‘Scare Me’ is a self-indulgent love letter to horror

October 9, 2020

With a drought of theatrical releases this Halloween season, I’ve sought the products of various streaming services to fulfill my horror movie quota. On Oct. 1 the streaming service Shudder released Josh Ruben’s directorial debut feature “Scare Me.” At an hour and 44 minutes, this meta-horror comedy has about 40 minutes of entertainment hidden within more than an hour of well-acted but dull character studies and an overconcentration of heavy-handed horror references. This movie conceptually breaks new ground but does so tediously.

“Scare Me” is about a writer named Fred (Josh Ruben) who rents a cabin in the woods to forget his chaotic life and focus on writing his big horror screenplay. One morning, he bumps into an extremely successful horror author, Fanny (Aya Cash), who is on her own writer’s retreat. Later that day, during a blackout, she stops by Fred’s cabin for a little entertainment and forces him into a scary story competition. The bulk of the movie consists of the two performing horror stories for each other by prancing around Fred’s cabin interpreting the improvised stories, aided only lightly by some visual effects and musical stings. As the night goes on, their stories become grander and the two begin working together to create fantastical outlines of horror movies.

This movie has four characters total, essentially one set, and takes place over a single day. That meagerness, combined with unlikeable characters and sad attempts at scares, makes for a boring and frustrating movie. After the opening, the first act is insufferably slow to the point where I considered shutting the movie off despite planning to review it. Imagine a relative stranger pitching you the half-baked plot to their cliche horror novel, add a werewolf claw and you have the first act of this movie. You don’t care about the characters or their relationships so when they begin acting out their spooky horror stories it feels like you’re watching two strangers laughing at their own inside joke.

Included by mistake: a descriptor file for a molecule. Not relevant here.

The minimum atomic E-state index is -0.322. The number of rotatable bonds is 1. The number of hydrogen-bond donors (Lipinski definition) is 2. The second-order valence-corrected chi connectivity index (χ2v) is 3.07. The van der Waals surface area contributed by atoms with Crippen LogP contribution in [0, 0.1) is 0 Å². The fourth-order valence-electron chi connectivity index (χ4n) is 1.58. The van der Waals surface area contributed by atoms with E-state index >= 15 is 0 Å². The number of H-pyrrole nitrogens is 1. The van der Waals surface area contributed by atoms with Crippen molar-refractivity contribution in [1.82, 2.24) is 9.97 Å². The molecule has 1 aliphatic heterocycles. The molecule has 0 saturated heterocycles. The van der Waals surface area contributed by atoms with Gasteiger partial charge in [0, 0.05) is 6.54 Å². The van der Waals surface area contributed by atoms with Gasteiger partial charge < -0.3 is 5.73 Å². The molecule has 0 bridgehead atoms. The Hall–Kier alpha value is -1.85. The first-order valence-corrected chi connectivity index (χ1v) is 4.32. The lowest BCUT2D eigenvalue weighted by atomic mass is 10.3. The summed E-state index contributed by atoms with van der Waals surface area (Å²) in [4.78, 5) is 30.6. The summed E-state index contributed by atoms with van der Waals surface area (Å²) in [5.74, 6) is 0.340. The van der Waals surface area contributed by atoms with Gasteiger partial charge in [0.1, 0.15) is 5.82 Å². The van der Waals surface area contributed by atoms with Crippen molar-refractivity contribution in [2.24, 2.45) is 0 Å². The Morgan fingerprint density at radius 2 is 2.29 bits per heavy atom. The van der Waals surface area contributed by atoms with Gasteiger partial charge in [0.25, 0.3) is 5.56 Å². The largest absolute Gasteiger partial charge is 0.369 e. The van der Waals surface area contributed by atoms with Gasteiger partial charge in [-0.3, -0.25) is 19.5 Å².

In act two, Fred and Fanny begin to work together. They each had their turns telling stories, with Fanny giving Fred some constructive criticism and then ignoring criticism Fred gave in return. The best story is one Fred and Fanny do together. It’s about a troll with a very Machiavellian moral code who lives in the air ducts of an office building. Everyone in the building feigns ignorance of the troll until one night he encourages a female worker to kill her misogynistic boss. The story is simple and unfolds as the two leads bounce ideas off of each other while staying in character. 

The plot they come up with is creative, and there are real moments of joy and comedy on top of the horror story baseline. For the first time in the movie, Fred and Fanny’s relationship feels actualized. After this scene, the real world and character development become more prominent and the second-best story, about a possessed singer who made a deal with the devil to get on “The Big Talent Show Live” takes place. Later, Fred finally convinces Fanny to act out the book that made her famous. The combination of her masterpiece being brought to the forefront of their game and the addition of cocaine starts Fred on a jealous streak.